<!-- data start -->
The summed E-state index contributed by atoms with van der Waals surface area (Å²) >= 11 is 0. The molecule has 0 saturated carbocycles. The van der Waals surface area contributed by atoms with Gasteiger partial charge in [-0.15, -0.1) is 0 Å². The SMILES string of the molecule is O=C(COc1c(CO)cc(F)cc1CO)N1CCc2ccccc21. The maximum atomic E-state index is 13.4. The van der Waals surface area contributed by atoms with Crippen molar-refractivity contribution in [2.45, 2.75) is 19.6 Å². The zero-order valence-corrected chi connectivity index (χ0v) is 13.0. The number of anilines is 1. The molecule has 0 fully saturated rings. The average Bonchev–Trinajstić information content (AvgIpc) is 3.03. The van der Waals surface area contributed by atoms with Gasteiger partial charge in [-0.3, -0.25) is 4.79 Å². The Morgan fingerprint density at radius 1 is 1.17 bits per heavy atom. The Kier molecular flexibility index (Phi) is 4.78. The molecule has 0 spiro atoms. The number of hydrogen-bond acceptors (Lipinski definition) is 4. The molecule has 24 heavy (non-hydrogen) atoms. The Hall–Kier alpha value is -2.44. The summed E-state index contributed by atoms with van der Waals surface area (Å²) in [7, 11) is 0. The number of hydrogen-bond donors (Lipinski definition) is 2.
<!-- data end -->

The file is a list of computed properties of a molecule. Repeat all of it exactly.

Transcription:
The summed E-state index contributed by atoms with van der Waals surface area (Å²) >= 11 is 0. The molecule has 0 saturated carbocycles. The van der Waals surface area contributed by atoms with Gasteiger partial charge in [-0.15, -0.1) is 0 Å². The SMILES string of the molecule is O=C(COc1c(CO)cc(F)cc1CO)N1CCc2ccccc21. The maximum atomic E-state index is 13.4. The van der Waals surface area contributed by atoms with Crippen molar-refractivity contribution in [2.45, 2.75) is 19.6 Å². The zero-order valence-corrected chi connectivity index (χ0v) is 13.0. The number of anilines is 1. The molecule has 0 fully saturated rings. The average Bonchev–Trinajstić information content (AvgIpc) is 3.03. The van der Waals surface area contributed by atoms with Gasteiger partial charge in [-0.3, -0.25) is 4.79 Å². The Morgan fingerprint density at radius 1 is 1.17 bits per heavy atom. The Kier molecular flexibility index (Phi) is 4.78. The molecule has 0 spiro atoms. The number of hydrogen-bond acceptors (Lipinski definition) is 4. The molecule has 24 heavy (non-hydrogen) atoms. The Hall–Kier alpha value is -2.44. The summed E-state index contributed by atoms with van der Waals surface area (Å²) in [7, 11) is 0. The number of hydrogen-bond donors (Lipinski definition) is 2.